Multiple defaults in the last two years had triggered concerns about debt funds. Some of the schemes have lost money in the last six months to a year. What options do fixed-income investors have after the Reserve Bank of India kept rates at record lows even as inflation is expected to rise?
“Most of the money lying in the mutual funds right now is below three years in terms of maturity and even more in less than one year maturity,” Sandeep Bagla, chief executive officer at TRUST Asset Management, said in this week’s The Mutual Fund Show. “So, the investors are sacrificing the yields or returns in search of safety and in search of predictability.”
Credit funds have not really performed in the last three to five years and because of the volatility, investors have shied away from taking exposure to some of the well-performing categories as well, he said.
After the RBI policy supported lower interest rates, any three-year fund has a roll down maturity, he said. The interest rate keeps coming down over time and the scheme offers a high-quality AAA-rated portfolio, according to Bagla.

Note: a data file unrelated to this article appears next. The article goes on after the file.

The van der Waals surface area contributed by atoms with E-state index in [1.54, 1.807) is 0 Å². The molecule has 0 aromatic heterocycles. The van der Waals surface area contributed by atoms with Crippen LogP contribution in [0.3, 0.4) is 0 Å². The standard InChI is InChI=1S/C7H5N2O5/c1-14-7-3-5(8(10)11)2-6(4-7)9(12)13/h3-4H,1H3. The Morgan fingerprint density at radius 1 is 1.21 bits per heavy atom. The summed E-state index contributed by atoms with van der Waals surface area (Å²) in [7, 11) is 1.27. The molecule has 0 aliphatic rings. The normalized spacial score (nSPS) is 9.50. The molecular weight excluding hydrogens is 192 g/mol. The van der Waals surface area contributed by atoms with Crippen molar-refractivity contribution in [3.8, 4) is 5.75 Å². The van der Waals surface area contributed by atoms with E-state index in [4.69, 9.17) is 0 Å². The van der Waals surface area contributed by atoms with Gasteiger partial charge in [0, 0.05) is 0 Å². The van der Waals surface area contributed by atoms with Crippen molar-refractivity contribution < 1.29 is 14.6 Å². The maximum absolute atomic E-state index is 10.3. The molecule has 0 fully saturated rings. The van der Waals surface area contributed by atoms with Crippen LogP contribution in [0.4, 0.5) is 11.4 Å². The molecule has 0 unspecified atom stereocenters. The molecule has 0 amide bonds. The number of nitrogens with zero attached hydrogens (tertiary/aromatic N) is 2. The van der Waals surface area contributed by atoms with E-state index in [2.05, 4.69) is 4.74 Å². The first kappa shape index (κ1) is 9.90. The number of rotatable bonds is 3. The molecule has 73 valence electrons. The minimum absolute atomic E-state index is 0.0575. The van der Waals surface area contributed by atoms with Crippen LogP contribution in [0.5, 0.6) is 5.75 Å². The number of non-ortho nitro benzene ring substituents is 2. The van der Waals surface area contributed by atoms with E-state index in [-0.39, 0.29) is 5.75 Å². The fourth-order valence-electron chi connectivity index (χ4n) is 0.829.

It’s good to invest in such funds in because instead of favouring the safety net of liquid funds, an investor would get almost 250-300 basis points higher returns in these funds, he said. “And if an investor would hold the fund for three years, one would get tax benefits as well.”
Vishal Doshi, partner, Alpha Investment Managers, however, advised investors to remain at the shorter end of the curve because an uptick in inflation and rates seems imminent. He recommends low-duration banking and PSU funds.
And if there’s money lying in any of the schemes that are running into losses because of a corporate default, Doshi advised investors to take money out. That’s because default exposure is already a segregated portfolio, and when a recovery happens, as in the case of UTI Credit Risk Fund, the investor is anyways going to get that amount, he said. “So, there is no loss for the investor as such by getting out now.”